Nashville Bus Riders Give Low Grades For Frequency, Crosswalks And Shelters | Nashville Public Radio

Nashville Bus Riders Give Low Grades For Frequency, Crosswalks And Shelters

Jan 9, 2019

A survey of Nashville bus riders finds many are deeply dissatisfied with the current service, and an advocacy group is calling on Metro leaders to increase transit funding for an array of improvements.

Survey results made public Wednesday take the form of a 20-page report card.

The overall grade for the city’s WeGo bus service is a C. Riders gave low marks for:

  • the frequency of buses
  • the limited hours they run at night
  • deficiencies in safety and convenience — especially a lack of bus stop benches, shelters and crosswalks

The group Music City Riders United conducted the survey of 619 riders in late 2018 (view the full report here).

“Our city’s underserviced public bus system creates multiple barriers for transit-dependent riders, who are largely low-in­come residents,” the group writes. “When the public transit system is not work­ing and pedestrians are placed in danger, the necessities of everyday life are denied.”

The survey draws specific attention to what Music City Riders United see as a sharp contrast between Nashville’s overall growth and prosperity versus the condition of its bus service, which serve many blue collar workers.

“Nashville’s economy is booming, but the influx of money into the city has exacerbated rising racial and economic inequities in terms of housing, wages, and transit options,” the group writes.

In large part, the survey echoes prior research by the Nashville Metropolitan Transit Authority, now known as WeGo.

In 2015, after collecting thousands of comments, the MTA’s self-assessment documented widespread frustration with the bus system’s hours of operation and frequency.

Those findings also informed attempts to gain more transit funding, and last year’s failed referendum to establish a dedicated tax revenue stream to improve transit.

Nashville has made some bus service improvements. And a 2017 work plan created by the mayor’s office largely agrees with the priorities in the new survey by Music City Riders United.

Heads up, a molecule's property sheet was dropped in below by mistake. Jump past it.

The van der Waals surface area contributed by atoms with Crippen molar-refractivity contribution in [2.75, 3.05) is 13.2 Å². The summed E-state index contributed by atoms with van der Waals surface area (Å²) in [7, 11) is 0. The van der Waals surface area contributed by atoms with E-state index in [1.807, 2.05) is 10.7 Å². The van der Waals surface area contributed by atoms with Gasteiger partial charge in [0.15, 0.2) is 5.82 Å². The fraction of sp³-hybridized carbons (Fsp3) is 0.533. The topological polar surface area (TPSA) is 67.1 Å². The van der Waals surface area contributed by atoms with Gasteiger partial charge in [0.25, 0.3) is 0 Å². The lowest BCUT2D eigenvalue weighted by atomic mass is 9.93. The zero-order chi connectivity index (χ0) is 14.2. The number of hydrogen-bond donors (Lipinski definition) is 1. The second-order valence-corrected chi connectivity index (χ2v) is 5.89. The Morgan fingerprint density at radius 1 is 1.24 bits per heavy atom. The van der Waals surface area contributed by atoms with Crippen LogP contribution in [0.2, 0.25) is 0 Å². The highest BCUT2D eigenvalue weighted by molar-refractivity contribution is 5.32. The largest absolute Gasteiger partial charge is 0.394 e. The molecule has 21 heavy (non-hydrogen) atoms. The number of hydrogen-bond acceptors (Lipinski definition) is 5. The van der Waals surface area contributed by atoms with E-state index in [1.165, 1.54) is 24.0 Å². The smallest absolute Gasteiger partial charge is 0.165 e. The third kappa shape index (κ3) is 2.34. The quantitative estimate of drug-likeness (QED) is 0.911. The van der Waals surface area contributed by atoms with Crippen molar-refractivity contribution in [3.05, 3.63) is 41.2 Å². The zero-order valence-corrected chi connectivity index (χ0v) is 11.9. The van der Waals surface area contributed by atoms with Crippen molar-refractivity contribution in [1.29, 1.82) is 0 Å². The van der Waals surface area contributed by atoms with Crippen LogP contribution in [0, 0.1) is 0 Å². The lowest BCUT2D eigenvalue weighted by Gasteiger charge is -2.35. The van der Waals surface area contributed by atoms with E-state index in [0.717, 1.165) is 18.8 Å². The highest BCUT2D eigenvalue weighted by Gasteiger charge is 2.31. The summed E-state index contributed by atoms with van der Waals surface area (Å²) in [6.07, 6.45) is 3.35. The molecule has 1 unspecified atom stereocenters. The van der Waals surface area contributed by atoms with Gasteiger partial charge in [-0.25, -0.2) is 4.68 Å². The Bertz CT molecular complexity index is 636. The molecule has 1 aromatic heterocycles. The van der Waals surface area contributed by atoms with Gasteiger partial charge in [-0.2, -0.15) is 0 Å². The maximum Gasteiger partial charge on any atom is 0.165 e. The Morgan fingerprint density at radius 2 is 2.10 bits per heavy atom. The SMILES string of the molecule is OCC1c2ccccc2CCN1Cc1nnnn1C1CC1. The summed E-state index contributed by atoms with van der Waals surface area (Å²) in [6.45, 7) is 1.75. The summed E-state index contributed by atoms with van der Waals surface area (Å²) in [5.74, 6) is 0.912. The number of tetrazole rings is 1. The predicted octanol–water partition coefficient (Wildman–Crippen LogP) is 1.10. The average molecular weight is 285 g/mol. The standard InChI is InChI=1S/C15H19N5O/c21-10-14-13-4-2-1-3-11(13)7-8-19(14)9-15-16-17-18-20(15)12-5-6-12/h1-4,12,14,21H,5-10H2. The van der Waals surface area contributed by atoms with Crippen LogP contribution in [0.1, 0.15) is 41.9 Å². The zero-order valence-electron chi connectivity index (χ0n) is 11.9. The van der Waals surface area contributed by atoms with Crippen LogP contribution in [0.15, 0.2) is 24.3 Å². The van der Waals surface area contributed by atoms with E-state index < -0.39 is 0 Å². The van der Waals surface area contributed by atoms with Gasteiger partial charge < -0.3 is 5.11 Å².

In response to the survey, the MTA said in a statement to WPLN that it “shares the view … that Nashville should have more and better bus service.” The agency notes it has built nearly 100 new bus shelters and re-instated free transfers for bus riders.

Specific Routes Graded

Nine specific bus routes get grades in the new survey, ranging from a B down to a D+, based on 10 factors. (Only routes that had at least 50 responses were graded.)

The most harshly graded is the Antioch Express Route 38X, which was dinged for low weekday frequency, insufficient hours (ending at 6:42 p.m.), nonexistent weekend hours and a lack of shelters, benches and crosswalks.

“Antioch is one of the major cities in Metro Nashville where residents are moving into after facing displacement from the urban core,” the report states, noting high poverty and minority populations served by the route.

This "report card" shows how at least 50 riders graded the Antioch route 38X.
Credit Music City Riders United / Submitted

Similarly, the Golden Valley Route 41 into Northeast Nashville earned a C- for similar reasons and with similar demographics. The testimonial of a high school student in the report critiques Route 41 for forcing him to wake two hours earlier to make it to school by bus.

Meanwhile, the West End/Bellevue Route 5, serving a higher-income area of Nashville, is given a B.

Although the sample size is small, the survey juxtaposes the demographics and quality of bus service in different areas of Nashville.
Credit Music City Riders United / Submitted

For bus rider and activist Angelique Johnson, taking her bus from Bordeaux can be “nearly impossible” at times. Route 22 that serves that area was graded a C+.

Johnson, who is legally blind, said her primary bus stop is next to a utility pole without a bench or shelter.

“It’s been really hard to cross the streets. Sometimes, I have to call people to help me cross,” she said. “We noticed, you know, you go into a working class neighborhood … most of the bus stops were deeply in ditches. If you were in a wheelchair or something, it would be really difficult to get there.”  

Funding Sought, But Not Promised

The Music City Riders United appeal to leaders to provide increased funding for later and more frequent bus service, and to pursue a goal of shelters at all bus stops, as well as more protected crosswalks.

Jack Wiley, an organizer with the group, which is part of Workers Dignity, acknowledges that some of the requests would be expensive for Metro.

“It’s really a question of priorities,” he said.

The mayor’s office, which had not seen the findings Wednesday, noted that the most recent capital spending plan included $85 million for streets, sidewalks, greenways, traffic management and transit.

“We do concur that public transportation in Nashville would benefit from additional resources being allocated,” said spokesman Thomas Mulgrew.